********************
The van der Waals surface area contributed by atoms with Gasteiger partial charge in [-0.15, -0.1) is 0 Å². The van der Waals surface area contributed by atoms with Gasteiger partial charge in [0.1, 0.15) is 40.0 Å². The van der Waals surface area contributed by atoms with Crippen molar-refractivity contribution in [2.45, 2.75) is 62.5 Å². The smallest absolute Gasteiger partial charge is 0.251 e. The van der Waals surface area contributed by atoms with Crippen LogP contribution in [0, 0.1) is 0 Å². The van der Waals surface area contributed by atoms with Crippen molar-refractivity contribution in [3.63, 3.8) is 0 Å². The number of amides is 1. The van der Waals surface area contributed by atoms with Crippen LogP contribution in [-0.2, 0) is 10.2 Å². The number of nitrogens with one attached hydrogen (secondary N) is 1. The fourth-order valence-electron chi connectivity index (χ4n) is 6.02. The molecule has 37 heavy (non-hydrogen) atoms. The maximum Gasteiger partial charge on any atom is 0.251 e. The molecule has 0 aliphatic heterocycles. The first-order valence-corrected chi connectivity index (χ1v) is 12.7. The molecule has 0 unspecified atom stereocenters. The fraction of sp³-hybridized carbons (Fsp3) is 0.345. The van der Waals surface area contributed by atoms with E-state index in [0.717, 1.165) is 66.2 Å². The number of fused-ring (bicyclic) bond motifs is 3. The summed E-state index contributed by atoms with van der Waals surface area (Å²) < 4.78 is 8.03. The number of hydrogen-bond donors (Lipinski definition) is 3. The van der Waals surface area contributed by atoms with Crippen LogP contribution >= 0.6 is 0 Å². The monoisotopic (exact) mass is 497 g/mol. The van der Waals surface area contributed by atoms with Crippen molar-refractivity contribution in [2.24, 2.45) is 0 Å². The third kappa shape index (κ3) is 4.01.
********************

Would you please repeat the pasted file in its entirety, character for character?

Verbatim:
The van der Waals surface area contributed by atoms with Gasteiger partial charge in [-0.15, -0.1) is 0 Å². The van der Waals surface area contributed by atoms with Gasteiger partial charge in [0.1, 0.15) is 40.0 Å². The van der Waals surface area contributed by atoms with Crippen molar-refractivity contribution in [2.45, 2.75) is 62.5 Å². The smallest absolute Gasteiger partial charge is 0.251 e. The van der Waals surface area contributed by atoms with Crippen LogP contribution in [0, 0.1) is 0 Å². The van der Waals surface area contributed by atoms with Crippen molar-refractivity contribution in [3.63, 3.8) is 0 Å². The number of amides is 1. The van der Waals surface area contributed by atoms with Crippen LogP contribution in [-0.2, 0) is 10.2 Å². The number of nitrogens with one attached hydrogen (secondary N) is 1. The fourth-order valence-electron chi connectivity index (χ4n) is 6.02. The molecule has 37 heavy (non-hydrogen) atoms. The maximum Gasteiger partial charge on any atom is 0.251 e. The molecule has 0 aliphatic heterocycles. The first-order valence-corrected chi connectivity index (χ1v) is 12.7. The molecule has 0 unspecified atom stereocenters. The fraction of sp³-hybridized carbons (Fsp3) is 0.345. The van der Waals surface area contributed by atoms with E-state index in [0.717, 1.165) is 66.2 Å². The number of fused-ring (bicyclic) bond motifs is 3. The summed E-state index contributed by atoms with van der Waals surface area (Å²) < 4.78 is 8.03. The number of hydrogen-bond donors (Lipinski definition) is 3. The van der Waals surface area contributed by atoms with Crippen LogP contribution >= 0.6 is 0 Å². The monoisotopic (exact) mass is 497 g/mol. The van der Waals surface area contributed by atoms with Crippen molar-refractivity contribution in [2.24, 2.45) is 0 Å². The third kappa shape index (κ3) is 4.01.